Videogames and the cultures of play

Submitting Institution

Bath Spa University

Unit of Assessment

Communication, Cultural and Media Studies, Library and Information Management 

Summary Impact Type


Research Subject Area(s)

Studies In Creative Arts and Writing: Film, Television and Digital Media
Language, Communication and Culture: Cultural Studies

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Summary of the impact

This case study refers to a body of research on videogame studies conducted by James Newman. Since 2002, Newman's work has been at the forefront of international research on videogames. His work on fan cultures, media history and preservation led to collaborations with the international videogames industry and cultural heritage sector partners and the foundation of The National Videogame Archive (2008). Newman's public engagement and knowledge exchange activity have explicated the complexities of game studies and game preservation for a variety of audiences including the heritage and museums sector and development community.

Underpinning research

Key researcher: James Newman. Prof. Digital Media, Director of Media Futures Research Centre.

Since 2002, Newman's research has been centred on videogames focuses on a range of themes:

1. Game studies and digital textualities (e.g. Refs 1 and 2: `In Search of the Videogame Player' (2002), and 'Videogames', (2004/2013). As one of the first scholars in media and cultural studies to address videogames, Newman's work has played an important role in establishing a critical language and methodology for interrogating games and gameplay. Newman's work is distinctive in its multidisciplinarity, drawing on perspectives from media and cultural studies theory, geography, sociology, psychology, literary and technology studies. Key to this work is Newman's analysis of narrativist and ludological approaches to game studies which synthesises these apparently competing methodologies; as well as the detailed studies of game structure which offer theorisation of 'interactivity' through the interrelationship between 'play' and 'non-interactive play'; and the innovative analysis of the complexities of gamers' dynamically shifting subject positions.

2. Gameplay as socially-situated activity (e.g. Refs 3 and 4: `Playing (with) Videogames' (2005); and 'Playing with Videogames' (2008). Taking its lead from fan studies, Newman's research extends game studies by exploring the practices of play and playfulness that are typically elided in examinations of games as technology, rules or systems. Newman's work on game cultures has been key in highlighting the shadow economies of production in relation to practices of `modding', `cosplay' and collecting that support and sustain gaming. In particular, Newman's work on gameplay as `lived experience' and `configurative practice' has provided rich case studies of the ways games are remade through self-consciously resistant acts of play, superplay, and reverse engineering. By problematising the object of study as a fluid, mutable set of resources constituted through acts of play and performance, Newman's work has foregrounded the shadow economies and cultures of videogame fandom.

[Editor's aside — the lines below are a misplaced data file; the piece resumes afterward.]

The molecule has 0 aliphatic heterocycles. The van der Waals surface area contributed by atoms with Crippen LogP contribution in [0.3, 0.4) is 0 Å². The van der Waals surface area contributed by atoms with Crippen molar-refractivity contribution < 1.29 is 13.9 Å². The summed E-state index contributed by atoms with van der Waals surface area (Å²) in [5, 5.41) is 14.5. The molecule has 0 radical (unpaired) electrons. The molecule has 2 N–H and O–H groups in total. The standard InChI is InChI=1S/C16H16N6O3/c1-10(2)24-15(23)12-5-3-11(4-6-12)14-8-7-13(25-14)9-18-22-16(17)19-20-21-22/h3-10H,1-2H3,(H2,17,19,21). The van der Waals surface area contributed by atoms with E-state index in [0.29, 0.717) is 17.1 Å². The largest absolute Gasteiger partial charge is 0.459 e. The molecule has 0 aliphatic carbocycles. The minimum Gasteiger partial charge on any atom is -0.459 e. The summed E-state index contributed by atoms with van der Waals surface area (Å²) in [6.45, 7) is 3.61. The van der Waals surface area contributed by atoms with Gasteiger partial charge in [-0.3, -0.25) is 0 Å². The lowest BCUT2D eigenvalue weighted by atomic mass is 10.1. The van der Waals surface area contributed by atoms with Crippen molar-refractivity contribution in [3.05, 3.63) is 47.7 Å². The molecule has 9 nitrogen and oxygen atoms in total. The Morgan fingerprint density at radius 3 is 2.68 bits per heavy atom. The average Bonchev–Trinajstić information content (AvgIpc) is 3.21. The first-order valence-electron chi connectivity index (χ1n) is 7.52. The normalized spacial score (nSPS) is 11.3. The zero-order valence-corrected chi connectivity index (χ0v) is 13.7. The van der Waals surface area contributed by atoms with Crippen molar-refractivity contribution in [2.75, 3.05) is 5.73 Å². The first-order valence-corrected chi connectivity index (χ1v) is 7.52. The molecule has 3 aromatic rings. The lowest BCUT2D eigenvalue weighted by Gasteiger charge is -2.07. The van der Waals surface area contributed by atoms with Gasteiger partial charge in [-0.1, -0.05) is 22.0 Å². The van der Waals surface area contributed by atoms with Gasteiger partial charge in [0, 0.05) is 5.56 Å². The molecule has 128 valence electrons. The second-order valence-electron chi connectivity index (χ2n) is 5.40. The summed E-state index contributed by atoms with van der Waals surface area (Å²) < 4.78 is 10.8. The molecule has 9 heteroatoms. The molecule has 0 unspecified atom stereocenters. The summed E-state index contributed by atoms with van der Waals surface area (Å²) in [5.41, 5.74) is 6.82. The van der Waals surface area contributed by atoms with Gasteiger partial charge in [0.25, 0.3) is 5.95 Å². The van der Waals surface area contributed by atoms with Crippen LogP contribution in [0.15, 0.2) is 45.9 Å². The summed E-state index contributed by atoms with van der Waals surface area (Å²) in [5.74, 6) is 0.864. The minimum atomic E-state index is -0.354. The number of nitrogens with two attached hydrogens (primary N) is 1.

3. Game preservation (e.g. Refs 5 and 6: `(Not) playing games' (2011); and 'Best Before: videogames, supersession and obsolescence', 2012). Newman's work on digital media preservation highlights the vulnerability of digital games and the need, and complexity, of concerted strategies to archive, interpret and exhibit them as part of cultural heritage. This work leads in the emerging field of game studies by drawing scholars, curators and preservation practitioners' attentions to the challenges of physical media and data decay; the effects of the discursive production of technological obsolescence upon which the global videogame industry's business practices are based; and the need for a new approach to game preservation in which playability is reconcieved not as the outcome but rather part of the object of preservation practice (what Newman proposes as 'gameplay' vs 'game' preservation).

References to the research

1. Newman, J. (2004/2013 second ed.) Videogames, London and New York: Routledge.

2. Newman, J. (2005). `Playing (with) Videogames', Convergence: the International Journal of Research into New Media Technologies, 11(1): 48-67.


3. Newman, J. and Oram, B. (2006) Teaching Videogames, London: BFI Publishing.

4. Newman, J. (2008) Playing with Videogames, Abingdon and New York: Routledge.


5. Newman, J. (2011) `(Not) Playing Games: Player-Produced Walkthroughs as Archival Documents of Digital Gameplay', The International Journal of Digital Curation, 2(6) < index.php/ijdc/article/viewFile/186/266>


6. Newman, J. (2012) Best Before: videogames, supersession and obsolescence, Abingdon and New York: Routledge.


Recent grants

• 2013: Co-Investigator on AHRC `Creative Economy Knowledge Exchange' project. `Feasibility study: National Videogame Archive, Cultures of Play' (total funding £12,048)

• 2013: Daiwa Foundation Grant for research on Japanese game development in Kyoto (£3,000)

• 2009-10: Newman, J. and Simons, I. `The use of videogames as public engagement media', Literature review and strategy document. (£10,000, Wellcome Trust Broadcast Unit). (Ref: SPEC/DEC09/JNV001)

Details of the impact

1. Game studies and digital textualities Newman's work on game studies has been key in focusing attention on games as complex digital objects. In 2006, he was invited to collaborate with A-Level Media Studies tutors and the former Principal Examiner for A-Level Media Studies on the first textbook on videogames for post-16 media studies. Subsequently, Newman was invited to act as an advisor on the DfES Nottingham eGames project and is currently working on developing materials on videogames and digital literacies for Key Stage 3 in association with the GameCity team and Autodesk.

Newman's expertise in game music and digital audio have led to invitations to chair public events on writing and producing interactive game music (e.g. `Ear Candy' public lecture event Barbican, May 2011, audience approx. 100) interviews (e.g. New Statesman 2011 on the cultural impact of videogame music); features (e.g. 360 magazine on game audio); and gallery guides (e.g. on game music technology for the National Centre for Craft and Design's 2013 book accompanying the 2013-14 `Revolution in the Bedroom, War in the Playground' exhibition).